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The Language of the Night: Essays on Fantasy and Science Fiction - Ursula K. Le Guin;Susan Wood UPDATE: Last night I was reluctant to follow Frodo and Sam on their last leg through Mordor, so I dug this out for a reread instead. Was struck by something lovely and amazing and true and important. Let me quote. "In this labyrinth (of the strange morality of fairy tales) where it seems one must trust to blind instinct, there is, Von Franz points out, one -- only one -- consistent rule or 'ethic': 'Anyone who earns the gratitude of animals, or whom they help for any reason, invariably wins out. This is the only unfailing rule that I have been able to find.'" Von Franz is Marie Louise Von Franz, in The Problem of Evil in Fairy Tales. What does this mean for us today?

I love UKL, so I'm interested in every word she ever wrote. This collection of essays, introductions, talks, etc. is great and I'm really glad I read it. I think UKL fans would agree, but those who aren't already big fans of hers might not care that much. In general, I prefer reading books to reading books-about-books, and this book is no exception to that rule. I'd far rather read a new novel by her than essays and opinions, however astute and well-written. But, alas, I've read them all so I have to fill in the blank time before her next novel comes out some way or other, and this was as interesting and pleasing a way as any. I loved to read her ideas about writing, how writers should write and readers should demand only their very best work, not simply what's easy or what sells. I hope as a reader and nascent writer I always do that. Aim for perfection, even though we always fall short, is my philosophy as well.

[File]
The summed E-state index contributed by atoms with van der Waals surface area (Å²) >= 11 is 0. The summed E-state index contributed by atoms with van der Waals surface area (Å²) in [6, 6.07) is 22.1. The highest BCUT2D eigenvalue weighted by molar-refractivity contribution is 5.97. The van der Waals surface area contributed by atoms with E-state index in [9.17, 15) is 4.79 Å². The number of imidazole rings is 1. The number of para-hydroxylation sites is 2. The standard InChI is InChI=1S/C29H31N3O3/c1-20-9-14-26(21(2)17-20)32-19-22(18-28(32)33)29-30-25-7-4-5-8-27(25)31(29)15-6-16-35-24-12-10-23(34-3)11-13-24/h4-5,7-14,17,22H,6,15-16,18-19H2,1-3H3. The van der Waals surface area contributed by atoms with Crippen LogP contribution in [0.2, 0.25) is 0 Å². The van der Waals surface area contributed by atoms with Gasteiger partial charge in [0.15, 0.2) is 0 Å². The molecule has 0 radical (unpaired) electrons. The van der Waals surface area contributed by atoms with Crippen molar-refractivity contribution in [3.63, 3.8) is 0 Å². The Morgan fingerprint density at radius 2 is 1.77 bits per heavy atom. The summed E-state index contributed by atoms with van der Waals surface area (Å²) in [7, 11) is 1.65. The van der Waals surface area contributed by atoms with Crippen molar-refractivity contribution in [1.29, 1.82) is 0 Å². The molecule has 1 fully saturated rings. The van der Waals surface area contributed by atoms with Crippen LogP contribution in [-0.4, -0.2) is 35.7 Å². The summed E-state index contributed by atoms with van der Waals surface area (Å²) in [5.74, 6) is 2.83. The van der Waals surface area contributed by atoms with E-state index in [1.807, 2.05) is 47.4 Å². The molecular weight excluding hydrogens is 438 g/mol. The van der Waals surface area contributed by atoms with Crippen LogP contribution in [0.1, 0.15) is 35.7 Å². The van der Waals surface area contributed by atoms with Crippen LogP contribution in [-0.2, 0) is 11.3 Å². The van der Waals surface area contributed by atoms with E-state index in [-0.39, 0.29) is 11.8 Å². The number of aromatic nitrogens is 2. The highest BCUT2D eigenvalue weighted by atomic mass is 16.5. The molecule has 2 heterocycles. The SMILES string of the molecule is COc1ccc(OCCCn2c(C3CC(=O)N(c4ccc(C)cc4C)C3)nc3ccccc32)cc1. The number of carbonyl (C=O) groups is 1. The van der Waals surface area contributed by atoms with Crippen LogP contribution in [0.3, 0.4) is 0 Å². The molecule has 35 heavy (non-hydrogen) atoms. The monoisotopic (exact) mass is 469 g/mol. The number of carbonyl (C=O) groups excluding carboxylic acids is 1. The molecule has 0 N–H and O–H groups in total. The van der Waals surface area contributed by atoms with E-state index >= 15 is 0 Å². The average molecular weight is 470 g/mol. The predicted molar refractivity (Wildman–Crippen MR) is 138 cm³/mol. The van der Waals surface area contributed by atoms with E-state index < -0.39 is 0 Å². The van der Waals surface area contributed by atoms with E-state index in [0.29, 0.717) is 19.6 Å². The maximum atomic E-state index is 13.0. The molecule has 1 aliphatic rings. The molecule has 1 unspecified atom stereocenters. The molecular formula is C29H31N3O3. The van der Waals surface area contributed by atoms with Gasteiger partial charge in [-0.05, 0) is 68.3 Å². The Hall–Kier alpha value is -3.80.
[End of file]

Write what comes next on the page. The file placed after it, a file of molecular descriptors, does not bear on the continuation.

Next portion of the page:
Based on these essays I'm definitely going to read some Phillip K. Dick, a writer I've never read up to now, though I've heard many good things about him. Her opinion of what is possibly the greatest SF novel of all time, "We" by Yevgeny Zamyatin, sounds really bad to me, though. It must be great but perhaps it's great in a way I generally dislike. I generally don't like dystopias and that one sounds a whole lot like 1984, a book I think is dreadful, though many would call it great. I'll have to read some GR review of it to see what more people think.

But the others on her various lists I'll definitely have to check out. I do think SF is the most important literature of the 20th c. and will probably be of the 21st c. as well. It just lets one say more. I feel bad for my mom and others who don't read it. They're missing out.